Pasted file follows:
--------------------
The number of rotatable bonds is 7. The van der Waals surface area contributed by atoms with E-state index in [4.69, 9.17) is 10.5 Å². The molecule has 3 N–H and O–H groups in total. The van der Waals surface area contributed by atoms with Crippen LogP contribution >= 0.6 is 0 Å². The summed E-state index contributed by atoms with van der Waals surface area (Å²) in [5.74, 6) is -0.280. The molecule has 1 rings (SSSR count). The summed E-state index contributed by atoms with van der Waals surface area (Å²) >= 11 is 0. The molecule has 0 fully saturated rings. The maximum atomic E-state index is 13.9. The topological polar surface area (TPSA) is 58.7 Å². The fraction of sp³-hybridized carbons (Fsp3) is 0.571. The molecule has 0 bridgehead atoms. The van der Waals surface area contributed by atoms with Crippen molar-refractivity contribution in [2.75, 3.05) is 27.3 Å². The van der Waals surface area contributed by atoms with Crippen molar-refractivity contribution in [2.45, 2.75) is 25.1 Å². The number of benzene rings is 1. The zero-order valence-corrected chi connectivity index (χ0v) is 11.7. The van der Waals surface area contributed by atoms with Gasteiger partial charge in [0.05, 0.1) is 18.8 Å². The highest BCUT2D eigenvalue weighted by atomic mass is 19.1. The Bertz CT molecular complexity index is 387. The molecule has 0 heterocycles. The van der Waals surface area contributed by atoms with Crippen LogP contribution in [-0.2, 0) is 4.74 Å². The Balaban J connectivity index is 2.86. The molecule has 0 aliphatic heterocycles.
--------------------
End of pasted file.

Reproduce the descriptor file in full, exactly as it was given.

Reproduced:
The number of rotatable bonds is 7. The van der Waals surface area contributed by atoms with E-state index in [4.69, 9.17) is 10.5 Å². The molecule has 3 N–H and O–H groups in total. The van der Waals surface area contributed by atoms with Crippen LogP contribution >= 0.6 is 0 Å². The summed E-state index contributed by atoms with van der Waals surface area (Å²) in [5.74, 6) is -0.280. The molecule has 1 rings (SSSR count). The summed E-state index contributed by atoms with van der Waals surface area (Å²) >= 11 is 0. The molecule has 0 fully saturated rings. The maximum atomic E-state index is 13.9. The topological polar surface area (TPSA) is 58.7 Å². The fraction of sp³-hybridized carbons (Fsp3) is 0.571. The molecule has 0 bridgehead atoms. The van der Waals surface area contributed by atoms with Crippen molar-refractivity contribution in [2.75, 3.05) is 27.3 Å². The van der Waals surface area contributed by atoms with Crippen molar-refractivity contribution in [2.45, 2.75) is 25.1 Å². The number of benzene rings is 1. The zero-order valence-corrected chi connectivity index (χ0v) is 11.7. The van der Waals surface area contributed by atoms with Gasteiger partial charge in [0.05, 0.1) is 18.8 Å². The highest BCUT2D eigenvalue weighted by atomic mass is 19.1. The Bertz CT molecular complexity index is 387. The molecule has 0 heterocycles. The van der Waals surface area contributed by atoms with Crippen LogP contribution in [-0.2, 0) is 4.74 Å². The Balaban J connectivity index is 2.86. The molecule has 0 aliphatic heterocycles.